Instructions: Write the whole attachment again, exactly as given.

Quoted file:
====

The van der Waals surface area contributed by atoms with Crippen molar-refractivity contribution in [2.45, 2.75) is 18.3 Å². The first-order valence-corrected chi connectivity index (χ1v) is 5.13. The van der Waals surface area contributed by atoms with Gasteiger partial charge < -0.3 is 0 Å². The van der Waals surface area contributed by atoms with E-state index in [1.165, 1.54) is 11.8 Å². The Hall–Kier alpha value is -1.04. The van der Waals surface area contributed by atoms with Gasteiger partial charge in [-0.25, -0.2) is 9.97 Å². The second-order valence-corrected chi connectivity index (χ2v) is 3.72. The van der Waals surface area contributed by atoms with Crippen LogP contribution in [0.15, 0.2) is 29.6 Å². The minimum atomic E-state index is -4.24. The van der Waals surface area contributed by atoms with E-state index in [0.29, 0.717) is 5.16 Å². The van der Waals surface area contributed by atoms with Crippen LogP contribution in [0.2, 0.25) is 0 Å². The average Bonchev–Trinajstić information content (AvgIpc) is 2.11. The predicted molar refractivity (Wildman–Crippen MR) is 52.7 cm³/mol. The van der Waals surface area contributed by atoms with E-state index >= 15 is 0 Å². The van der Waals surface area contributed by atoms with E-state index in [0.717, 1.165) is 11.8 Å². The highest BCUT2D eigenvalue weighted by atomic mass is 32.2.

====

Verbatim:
The van der Waals surface area contributed by atoms with Crippen molar-refractivity contribution in [2.45, 2.75) is 18.3 Å². The first-order valence-corrected chi connectivity index (χ1v) is 5.13. The van der Waals surface area contributed by atoms with Gasteiger partial charge < -0.3 is 0 Å². The van der Waals surface area contributed by atoms with E-state index in [1.165, 1.54) is 11.8 Å². The Hall–Kier alpha value is -1.04. The van der Waals surface area contributed by atoms with Gasteiger partial charge in [-0.25, -0.2) is 9.97 Å². The second-order valence-corrected chi connectivity index (χ2v) is 3.72. The van der Waals surface area contributed by atoms with Crippen LogP contribution in [0.15, 0.2) is 29.6 Å². The minimum atomic E-state index is -4.24. The van der Waals surface area contributed by atoms with E-state index in [0.29, 0.717) is 5.16 Å². The van der Waals surface area contributed by atoms with Crippen LogP contribution in [0.2, 0.25) is 0 Å². The average Bonchev–Trinajstić information content (AvgIpc) is 2.11. The predicted molar refractivity (Wildman–Crippen MR) is 52.7 cm³/mol. The van der Waals surface area contributed by atoms with E-state index >= 15 is 0 Å². The van der Waals surface area contributed by atoms with E-state index in [0.717, 1.165) is 11.8 Å². The highest BCUT2D eigenvalue weighted by atomic mass is 32.2.